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Using Plausible Analytics in Your Next.js App

Portrait of John
John Schmidt4 min read

I was looking for a pure, lightweight and privacy-friendly way to get simple stats about my personal homepage. I ruled out Google Analytics as they sustain little issues with privacy, and it does not fit into the mentioned attributes. So, what's out there in the market? Until this point, I've come across the following:

  • umami (self-hosted, open source),
  • Simple Analytics (paid),
  • Fathom Analytics (paid),
  • Splitbee (paid),
  • and Plausible (paid or self-hosted, open source)

If possible, I'd rather avoid a paid service (at least for now). Having used umami for a client project recently being quite fond of it, I've moved to Plausible, an open-source project based in the European Union, for this project. Plausible offers a pretty clean self-hosting setup via Docker. Alternatively, they offer a paid managed service on their platform for those who prefer.

Either via plausible.io or self-hosted - after creating your site in the Plausible dashboard you're provided with a simple <script> tag looking somewhat like this:

<script
  async
  defer
  data-domain="johnschmidt.de"
  src="https://stats.johnschmidt.cloud/js/plausible.js"
/>

Of course the src and data-domain attributes might differ depending on your setup. That's all you need from Plausible itself.

Setting up Your Application

In your Next.js project we need to modify the custom document /pages/_document.js file. There's a few possible approaches to implement the tracker. In this case, I implemented it manually. However, there is a small package providing you with a <PlausibleProvider> wrapper. The simplest approach is by adding the <script> tag in the <Head> component.

import Document, { Html, Head, Main, NextScript } from 'next/document'

class HomepageDocument extends Document {
  static async getInitialProps(ctx) {
    const initialProps = await Document.getInitialProps(ctx)
    return { ...initialProps }
  }
  render() {
    return (
      <Html lang='en'>
        <Head>
          <script
            async
            defer
            data-domain='johnschmidt.de'
            src='https://stats.johnschmidt.cloud/js/plausible.js'
          />
        </Head>
        <body className='antialiased dark:bg-black dark:text-white'>
          <Main />
          <NextScript />
        </body>
      </Html>
    )
  }
}

export default HomepageDocument

In the easiest scenario this would be it - you're good to go. The script will be included into the app bundle on every page. Once deployed, the script will automatically run the tracker function and count visitors and page views. The results will be displayed in the Plausible dashboard almost instantly.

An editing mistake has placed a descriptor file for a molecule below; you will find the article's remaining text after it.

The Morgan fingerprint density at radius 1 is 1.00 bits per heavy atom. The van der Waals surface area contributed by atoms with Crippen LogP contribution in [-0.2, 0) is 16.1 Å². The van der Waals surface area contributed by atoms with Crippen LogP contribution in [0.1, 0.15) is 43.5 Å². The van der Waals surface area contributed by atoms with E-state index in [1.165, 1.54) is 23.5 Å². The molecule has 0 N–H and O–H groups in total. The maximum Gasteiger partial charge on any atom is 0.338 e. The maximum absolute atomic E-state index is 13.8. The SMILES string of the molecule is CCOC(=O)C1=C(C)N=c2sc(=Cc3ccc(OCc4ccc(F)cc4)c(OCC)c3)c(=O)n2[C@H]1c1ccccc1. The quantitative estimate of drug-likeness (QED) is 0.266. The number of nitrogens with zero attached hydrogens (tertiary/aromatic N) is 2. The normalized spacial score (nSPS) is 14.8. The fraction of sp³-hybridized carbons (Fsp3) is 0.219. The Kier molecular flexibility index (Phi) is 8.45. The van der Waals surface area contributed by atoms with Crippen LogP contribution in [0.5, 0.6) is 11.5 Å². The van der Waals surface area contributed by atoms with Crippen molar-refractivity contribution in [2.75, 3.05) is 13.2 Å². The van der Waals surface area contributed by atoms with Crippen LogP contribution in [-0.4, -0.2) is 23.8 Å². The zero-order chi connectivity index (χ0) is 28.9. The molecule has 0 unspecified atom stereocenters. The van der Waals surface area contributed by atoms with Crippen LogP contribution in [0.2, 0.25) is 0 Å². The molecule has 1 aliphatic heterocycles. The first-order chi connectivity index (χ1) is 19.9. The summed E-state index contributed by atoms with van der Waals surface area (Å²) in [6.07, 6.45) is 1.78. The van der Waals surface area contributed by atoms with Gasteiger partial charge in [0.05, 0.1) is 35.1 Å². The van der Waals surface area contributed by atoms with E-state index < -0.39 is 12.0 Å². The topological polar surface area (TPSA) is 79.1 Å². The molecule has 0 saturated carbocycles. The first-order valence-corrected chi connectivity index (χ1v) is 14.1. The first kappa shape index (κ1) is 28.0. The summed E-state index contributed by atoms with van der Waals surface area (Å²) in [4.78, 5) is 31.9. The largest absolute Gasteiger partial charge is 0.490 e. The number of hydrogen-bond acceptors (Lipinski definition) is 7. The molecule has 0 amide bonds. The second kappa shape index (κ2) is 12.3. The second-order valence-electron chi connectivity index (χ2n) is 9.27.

Avoiding Counts in Preview Deployments

There's just this one little caveat: Plausible does not differ between the domain or referring URL (yet) you call the script from. Using Vercel or Netlify for your deployments, you might use preview URLs quite frequently. A visit to one of these would trigger an event like in the production environment. As far as I could evaluate, there's essentially two options to avoid:

  1. exclude yourself from tracking on the client-side or
  2. include the script only on the desired production URL (e.g. johnschmidt.de)

The First option could be achieved with a custom rule in a script-blocking extension of sorts (e.g. uBlock, Adblock Plus). The second approach is a bit trickier at the moment. To avoid the <script> to render in the preview URLs we need to include the snippet conditionally, based on the current hostname. The Window object can provide this information quite simply in window.location.hostname. It'll be offered as a string. This moves the code from /pages/_document.js to /pages/_app.js since we need to check our conditions on the client-side.

import Head from 'next/head'

function HomepageApp({ Component, pageProps }) {
  return (
    <>
      <Head>
        {typeof window !== 'undefined' &&
          window.location.hostname === 'johnschmidt.de' && (
            <script
              async
              defer
              data-domain='johnschmidt.de'
              src='https://stats.johnschmidt.cloud/js/plausible.js'
            />
          )}
      </Head>
      <Component {...pageProps} />
    </>
  )
}

export default HomepageApp

Before reading the window.location.hostname parameter we need to make sure that it is only called in a client-side setting. We can check if the Window object is defined and render the script tag conditionally. Since Next.js statically generates our page on the server-side, it would try to call the Window object in a Node.js environment - albeit Window does not exist there. Once a visitor opens our app on the production URL, the script should be rendered on hydration and Plausible can start collecting your events as usual.

Wrapping up

Plausible provides a good alternative to Google Analytics, especially on the privacy side of things. The only downside is the fairly narrow adjustability within a continuous deployment environment like Vercel or Netlify. With a little tweak, however, it can work like a charm. For a small project like this homepage, it seemed like one of the best solutions to get lightweight stats and baseline analytics.

Since this is my first post of this kind, let me know if this post was helpful to you and reach out to me on Twitter (@jope_sh) with feedback and ideas!